CC: @ Raymond Tomlison
Posted on March 7, 2016, at 8:15 p.m.
by Eliza Sheffield.
In light of the recent passing of Raymond Tomlison, inventor of modern email and pioneer of the @ symbol, let’s take a closer look at the contributions he left behind.
With all the other digital communication options, email is uncool among young people, for sure. But it’s still remarkably lasting, considering the fad alternatives. In March 2016, it would be unthinkable (and possibly unforgivable) to shoot someone a quick message on MySpace, all-the-rage platform of 2007. But you’ve probably spent some time today sending words through email, vintage direct communication mammoth of 1972.
As resented as it is relevant, email has been described as the cockroach of the Internet, and there’s certainly something to be said for its pervasiveness.
Email is flawed, but not enough to knock it out of the game. Because email and the Internet developed alongside each other, the way we use them is completely intertwined, and proponents for a less centralized Web credit email’s perseverance as a success story. Instead of just replacing snail mail, email has also ingrained itself in corporate and personal communications.
When other digital tools struggled to adapt, email quickly morphed to fit mobile devices, which has made it a goldmine for marketers. What’s that? You can directly deliver key messages to your target audience’s pockets? It’s an advertiser’s dream, especially since money that used to go to print mailings can now go to further expanding and perfecting audience lists. Fortunately, sophisticated spam folders help keep advertisement kudzu in check.
Sure, business communication is evolving, and tools like Slack are offering businesses a clean and efficient communication board option for group discussion. However, users still have to input their emails to sign up, which reinforces the fact that email will not be replaced anytime soon, especially because of its role in online identity verification.
Even though alternative services can improve on parts of email’s job, such as internal corporate communication, email remains a crucial communication tool and a key pillar in the structure of the Internet. Email’s facelessness makes it a tough foe to conquer, but maybe defeating it isn’t the point.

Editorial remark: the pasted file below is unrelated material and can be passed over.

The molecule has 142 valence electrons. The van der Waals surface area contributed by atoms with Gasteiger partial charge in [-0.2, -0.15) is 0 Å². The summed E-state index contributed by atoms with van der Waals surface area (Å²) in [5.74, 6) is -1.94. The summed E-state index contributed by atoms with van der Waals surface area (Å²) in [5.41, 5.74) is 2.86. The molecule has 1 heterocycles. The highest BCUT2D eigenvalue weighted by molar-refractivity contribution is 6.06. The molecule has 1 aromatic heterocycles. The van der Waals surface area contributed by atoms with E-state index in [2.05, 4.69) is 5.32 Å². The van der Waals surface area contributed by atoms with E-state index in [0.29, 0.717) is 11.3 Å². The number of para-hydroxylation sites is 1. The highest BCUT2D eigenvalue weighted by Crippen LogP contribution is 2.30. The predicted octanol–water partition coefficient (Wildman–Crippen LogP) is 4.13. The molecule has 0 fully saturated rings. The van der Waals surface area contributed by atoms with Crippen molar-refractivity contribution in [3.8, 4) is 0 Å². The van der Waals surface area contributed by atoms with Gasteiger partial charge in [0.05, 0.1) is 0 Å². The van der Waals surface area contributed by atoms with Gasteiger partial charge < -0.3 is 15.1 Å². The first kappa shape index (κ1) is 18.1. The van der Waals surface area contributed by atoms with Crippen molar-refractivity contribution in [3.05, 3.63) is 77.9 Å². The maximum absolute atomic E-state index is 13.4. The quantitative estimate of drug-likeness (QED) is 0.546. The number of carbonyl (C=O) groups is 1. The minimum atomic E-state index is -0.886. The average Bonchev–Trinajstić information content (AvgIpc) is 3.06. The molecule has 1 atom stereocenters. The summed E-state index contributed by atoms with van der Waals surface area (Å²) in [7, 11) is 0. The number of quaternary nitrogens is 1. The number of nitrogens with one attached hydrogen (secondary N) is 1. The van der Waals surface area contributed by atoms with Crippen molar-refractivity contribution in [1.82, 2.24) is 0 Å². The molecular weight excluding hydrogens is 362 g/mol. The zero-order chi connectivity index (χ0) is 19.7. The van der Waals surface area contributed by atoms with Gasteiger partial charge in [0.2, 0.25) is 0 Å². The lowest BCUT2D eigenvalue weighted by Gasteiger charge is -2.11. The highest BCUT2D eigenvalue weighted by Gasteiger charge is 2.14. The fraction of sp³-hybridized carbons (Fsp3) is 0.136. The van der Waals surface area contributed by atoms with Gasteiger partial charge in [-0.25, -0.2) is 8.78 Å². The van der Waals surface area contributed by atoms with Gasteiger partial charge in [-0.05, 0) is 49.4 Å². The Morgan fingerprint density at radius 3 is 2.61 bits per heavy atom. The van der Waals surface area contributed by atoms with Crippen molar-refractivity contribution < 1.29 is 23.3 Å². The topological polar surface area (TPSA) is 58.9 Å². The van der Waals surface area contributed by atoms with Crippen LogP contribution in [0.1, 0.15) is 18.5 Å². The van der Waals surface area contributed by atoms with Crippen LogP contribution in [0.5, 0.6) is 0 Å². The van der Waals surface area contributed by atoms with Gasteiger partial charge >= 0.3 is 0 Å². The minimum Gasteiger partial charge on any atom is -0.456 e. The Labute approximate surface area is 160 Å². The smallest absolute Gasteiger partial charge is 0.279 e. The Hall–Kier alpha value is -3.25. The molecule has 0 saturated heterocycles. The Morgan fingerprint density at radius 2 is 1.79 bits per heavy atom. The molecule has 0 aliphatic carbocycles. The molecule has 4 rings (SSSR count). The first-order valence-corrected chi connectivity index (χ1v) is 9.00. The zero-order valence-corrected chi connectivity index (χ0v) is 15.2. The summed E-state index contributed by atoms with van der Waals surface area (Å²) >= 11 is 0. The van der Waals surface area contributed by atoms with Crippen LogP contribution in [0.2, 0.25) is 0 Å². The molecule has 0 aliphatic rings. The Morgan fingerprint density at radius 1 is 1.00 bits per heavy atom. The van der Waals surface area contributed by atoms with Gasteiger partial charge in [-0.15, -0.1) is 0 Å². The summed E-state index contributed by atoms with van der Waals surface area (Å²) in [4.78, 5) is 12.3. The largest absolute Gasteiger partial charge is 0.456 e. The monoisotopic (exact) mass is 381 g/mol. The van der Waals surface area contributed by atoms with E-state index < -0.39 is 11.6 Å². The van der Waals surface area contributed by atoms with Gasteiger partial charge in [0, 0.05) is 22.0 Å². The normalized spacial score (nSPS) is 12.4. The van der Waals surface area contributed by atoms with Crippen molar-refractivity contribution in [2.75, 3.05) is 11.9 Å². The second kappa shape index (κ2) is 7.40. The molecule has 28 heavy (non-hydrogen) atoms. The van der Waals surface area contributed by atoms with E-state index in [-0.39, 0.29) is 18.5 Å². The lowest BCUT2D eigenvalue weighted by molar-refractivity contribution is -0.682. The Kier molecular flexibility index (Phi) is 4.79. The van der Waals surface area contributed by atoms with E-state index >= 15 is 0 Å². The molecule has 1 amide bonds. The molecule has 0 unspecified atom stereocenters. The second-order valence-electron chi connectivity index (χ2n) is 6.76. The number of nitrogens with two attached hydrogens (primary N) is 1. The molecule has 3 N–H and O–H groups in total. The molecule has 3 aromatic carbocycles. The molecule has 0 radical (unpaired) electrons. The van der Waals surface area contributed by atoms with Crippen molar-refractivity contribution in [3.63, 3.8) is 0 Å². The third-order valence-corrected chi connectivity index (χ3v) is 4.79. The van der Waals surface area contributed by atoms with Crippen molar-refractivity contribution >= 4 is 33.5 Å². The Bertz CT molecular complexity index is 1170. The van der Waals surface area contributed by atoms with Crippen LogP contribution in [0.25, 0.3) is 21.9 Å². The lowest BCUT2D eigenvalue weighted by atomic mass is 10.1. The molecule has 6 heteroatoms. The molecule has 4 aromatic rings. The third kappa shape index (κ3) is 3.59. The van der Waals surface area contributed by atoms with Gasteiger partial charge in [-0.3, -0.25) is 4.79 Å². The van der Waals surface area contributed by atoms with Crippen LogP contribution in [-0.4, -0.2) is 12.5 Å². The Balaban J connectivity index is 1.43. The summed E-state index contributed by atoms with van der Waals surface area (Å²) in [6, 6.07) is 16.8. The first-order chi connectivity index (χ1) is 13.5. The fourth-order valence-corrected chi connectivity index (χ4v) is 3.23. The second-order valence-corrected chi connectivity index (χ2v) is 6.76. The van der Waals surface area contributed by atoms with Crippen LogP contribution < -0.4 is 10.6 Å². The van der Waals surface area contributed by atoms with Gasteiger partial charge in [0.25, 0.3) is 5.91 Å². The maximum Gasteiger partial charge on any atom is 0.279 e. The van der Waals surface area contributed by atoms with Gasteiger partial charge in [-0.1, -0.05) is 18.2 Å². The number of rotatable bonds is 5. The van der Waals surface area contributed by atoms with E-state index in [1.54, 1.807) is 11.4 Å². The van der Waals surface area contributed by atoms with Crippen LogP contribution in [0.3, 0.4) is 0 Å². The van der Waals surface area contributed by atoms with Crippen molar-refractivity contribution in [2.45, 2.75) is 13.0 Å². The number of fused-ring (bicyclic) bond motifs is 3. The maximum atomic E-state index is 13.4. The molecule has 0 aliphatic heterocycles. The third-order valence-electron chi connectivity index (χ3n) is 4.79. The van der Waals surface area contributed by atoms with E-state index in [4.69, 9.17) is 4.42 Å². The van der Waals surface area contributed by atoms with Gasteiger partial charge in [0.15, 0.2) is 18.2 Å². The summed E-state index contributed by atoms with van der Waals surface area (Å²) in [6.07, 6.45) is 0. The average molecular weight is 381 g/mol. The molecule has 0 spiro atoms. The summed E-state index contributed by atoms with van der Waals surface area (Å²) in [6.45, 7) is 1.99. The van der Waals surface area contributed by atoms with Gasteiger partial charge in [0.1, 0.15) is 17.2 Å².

Does our anxiety with email stem from a problem within the platform itself or a mismanagement of the medium? Maybe there’s something to be said for taking it easy on email and instead taking a closer look at ourselves.
Email was originally designed to leave messages for people when they were not available, sort of like a text-based voicemail. But an immediate-response culture has given email an element of urgency that has stressed us out and left us scrambling.
“It emotionally weighs on us,” said Alex Moore, CEO of Boomerang, in an Atlantic article, “We let email interrupt us dozens and dozens of times a day, and that is awful. … There’s research out there that says every time you get an email notification and you look at it, it takes you 64 seconds to recover. You basically can never work. You’re constantly recovering from the notification. … We’re stressing ourselves out. We’re living in notification hell. That’s really the thing that’s at the root cause of why people hate email.”
As we hop from one digital communication source to another, the way we perceive digital media ultimately depends on the way we choose to use it, not on one platform’s features over another. The culture of immediate response may be at fault, but it’s up to consumers to take control of communication instead of letting it take control of us.
Inbox anxiety is on the rise. In fact, there’s a good chance your unread message count has crept to three or four since starting to read this post.
Before you refresh your email tab, take time to ask yourself: Is it worth the interruption?